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How NOT empowered teams work


In "Empowered" Marty Cagan described how the best teams work. This way of working is challenging, but a reachable ideal we should all strive for. However, while on the way, we often find ourselves in less than ideal conditions. And sometimes, when we really unlucky, our ways of working might be in total opposite to the empowered ways.

I thought it might be "fun" to describe how NOT empowered teams work.

First of all, you're not a team. You're just a group of individuals that been told to work together. You don't really know or trust your "teammates". You all have different bosses and agendas. Also, you don't sit together because why would you hang out with engineers? 

Then one day you're summoned to an executive's office. He says there is a critically important "thing" he wants you to deliver. He says the future of the company depends on this "thing". You need to drop everything you're doing and immediately start implementing the "thing".

You don't want to ask questions about the "thing" you now need to deliver because you don't want to look stupid. You channel all your creativity and turn those few executive’s words into "user stories".

You have no idea who your users are, you just learned in your CSPO course that every story should start from "As a user". These words mean nothing to you or the engineers you're working with.

Speaking about engineers. You drop a sudden meeting bomb to "refine" the "thing" you'll be delivering. People show up late or not at all. For several hours you try to squeeze out the commitments from the engineers. They refuse to give you a date the work will be finished, asking more and more questions you cannot answer. Suddenly the meeting ends and you realise you'd have to guesstimate yourself.

The work begins and every day you meet for a standup with your "team". One by one, engineers say what they did yesterday and what they gonna do today, but nothing moves on your board. At the end of the sprint, none of the stories has been completed and you're forced to move them to the next sprint.

On the retrospective, you ask your "team" why the work is going so slowly. They blame unclear requirements and lack of design skills in the team. You say you'll fix the problem and involve a designer. You go to the design team manager and ask to assign someone to your project. Next thing you know - the scope of the project doubles when a new design is created.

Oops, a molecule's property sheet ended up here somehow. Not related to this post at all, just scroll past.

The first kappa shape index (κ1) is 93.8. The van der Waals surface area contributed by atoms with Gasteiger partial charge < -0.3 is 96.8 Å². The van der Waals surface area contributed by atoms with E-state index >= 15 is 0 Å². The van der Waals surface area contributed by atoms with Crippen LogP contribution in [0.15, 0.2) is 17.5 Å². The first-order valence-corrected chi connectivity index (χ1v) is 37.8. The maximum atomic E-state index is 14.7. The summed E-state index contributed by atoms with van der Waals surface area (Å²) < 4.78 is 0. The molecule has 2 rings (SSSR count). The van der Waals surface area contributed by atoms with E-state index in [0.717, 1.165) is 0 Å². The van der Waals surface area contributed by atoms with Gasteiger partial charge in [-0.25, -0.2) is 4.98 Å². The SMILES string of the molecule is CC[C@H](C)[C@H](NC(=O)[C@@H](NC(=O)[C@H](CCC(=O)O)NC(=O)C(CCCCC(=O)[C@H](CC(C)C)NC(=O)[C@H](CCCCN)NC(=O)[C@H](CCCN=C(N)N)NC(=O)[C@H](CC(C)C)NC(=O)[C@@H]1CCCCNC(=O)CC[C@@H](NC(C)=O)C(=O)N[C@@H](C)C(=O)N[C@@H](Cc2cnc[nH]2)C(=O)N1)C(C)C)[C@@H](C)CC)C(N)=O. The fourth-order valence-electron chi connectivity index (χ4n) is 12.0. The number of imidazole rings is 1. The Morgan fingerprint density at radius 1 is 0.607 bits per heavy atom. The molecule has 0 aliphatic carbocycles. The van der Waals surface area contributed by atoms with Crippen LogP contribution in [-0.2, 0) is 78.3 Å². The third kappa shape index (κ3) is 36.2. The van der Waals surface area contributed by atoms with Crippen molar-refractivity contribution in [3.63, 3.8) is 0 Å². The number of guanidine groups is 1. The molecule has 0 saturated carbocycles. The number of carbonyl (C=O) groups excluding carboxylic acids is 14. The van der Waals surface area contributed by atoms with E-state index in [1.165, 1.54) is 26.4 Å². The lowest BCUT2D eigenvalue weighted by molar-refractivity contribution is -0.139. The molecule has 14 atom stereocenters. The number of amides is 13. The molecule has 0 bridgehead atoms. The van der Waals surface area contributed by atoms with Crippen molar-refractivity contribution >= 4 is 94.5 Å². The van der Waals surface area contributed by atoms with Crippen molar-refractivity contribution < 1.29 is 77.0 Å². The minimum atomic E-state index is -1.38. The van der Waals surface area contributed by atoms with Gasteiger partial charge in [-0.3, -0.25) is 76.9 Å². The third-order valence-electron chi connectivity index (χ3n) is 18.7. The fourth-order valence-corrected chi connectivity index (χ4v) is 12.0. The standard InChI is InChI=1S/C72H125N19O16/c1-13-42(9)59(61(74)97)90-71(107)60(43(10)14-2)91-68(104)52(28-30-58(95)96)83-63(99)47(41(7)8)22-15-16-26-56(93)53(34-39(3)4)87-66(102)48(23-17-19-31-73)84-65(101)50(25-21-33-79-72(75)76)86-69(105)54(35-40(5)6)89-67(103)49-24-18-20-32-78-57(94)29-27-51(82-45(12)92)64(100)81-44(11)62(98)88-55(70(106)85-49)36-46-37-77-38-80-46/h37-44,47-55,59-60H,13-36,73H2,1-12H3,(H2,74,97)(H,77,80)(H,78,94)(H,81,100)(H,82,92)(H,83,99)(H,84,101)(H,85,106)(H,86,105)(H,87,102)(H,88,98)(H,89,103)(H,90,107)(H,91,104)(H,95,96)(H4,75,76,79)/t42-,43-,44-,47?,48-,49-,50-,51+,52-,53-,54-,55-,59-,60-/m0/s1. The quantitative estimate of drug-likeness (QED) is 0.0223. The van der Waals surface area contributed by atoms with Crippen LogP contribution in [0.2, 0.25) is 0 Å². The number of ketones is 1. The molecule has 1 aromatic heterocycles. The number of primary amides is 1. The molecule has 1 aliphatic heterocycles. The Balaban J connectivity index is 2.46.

You're stressed as now you have to face the executives and tell them the "thing" they want will be delayed. You suggest cutting the scope to be on time or moving the deadline. But you learn neither scope nor release date is negotiable. Oh, and the thing should be of the highest quality as well. Remember - it's the most important "thing". 

You return to your "team" and say they now have to work overtime, possibly on weekends. This doesn't speed things up, only now everyone blame the next person for not doing their job. The already tough atmosphere in your "team" becomes hostile. 

The release date is approaching and you're making an executive decision to ship the "thing", no matter the state it is in. Your testers report numerous bugs, but you say those could be fixed after the release. You repeat to yourself that what you're building is an MVP and it's fine for an MVP to not be perfect. 

Finally, the moment of truth arrives - the release day. You arrive in the office with a pack of doughnuts to reward your engineers for delivering the "thing". They don't have time to eat them as the release failed. You're running around and shouting like a madman demanding everyone to focus on the release. 

Other PMs come to you saying your release broke their products and customers already calling support to complain. You say it should be fixed "very soon". But your "team" had to stay till late in order to finally make the damn "thing" work. From home, you send a celebratory email about the successful release. 

The next day you're eager to learn how the new "thing" performs. You ask engineers but they just shrug their shoulders, it appears you forgot to request the tracking for the "thing". You rush to write an urgent story about the tracking but it's hard to define as you don't know what the "thing" should achieve. But you need something to show executives so you come up with metrics so generic they could mean anything. 

Comes the day you were waiting for, the day when all the hard work will pay off, the day you will showcase the "thing" to the executives who requested it. Arriving at the meeting you're dreaming about all the shiny things you'll buy with your inevitable bonus for the stunning work you've done. You're nervous, your time under the sun approaches. 

- That's all we have time for today, - you hear from executives and the meeting is over. 
Confused, you're approaching the executive who requested the "thing", but he's busy with the most recent "most important thing" and the new PM who's trying not to look stupid and ask questions. 

All you want now is to go to a bar and moan about everything, the executive, your "team", the "thing", everything. However, everyone is busy today, you notice no one wants to sit next to you at lunch or eat your doughnuts. 

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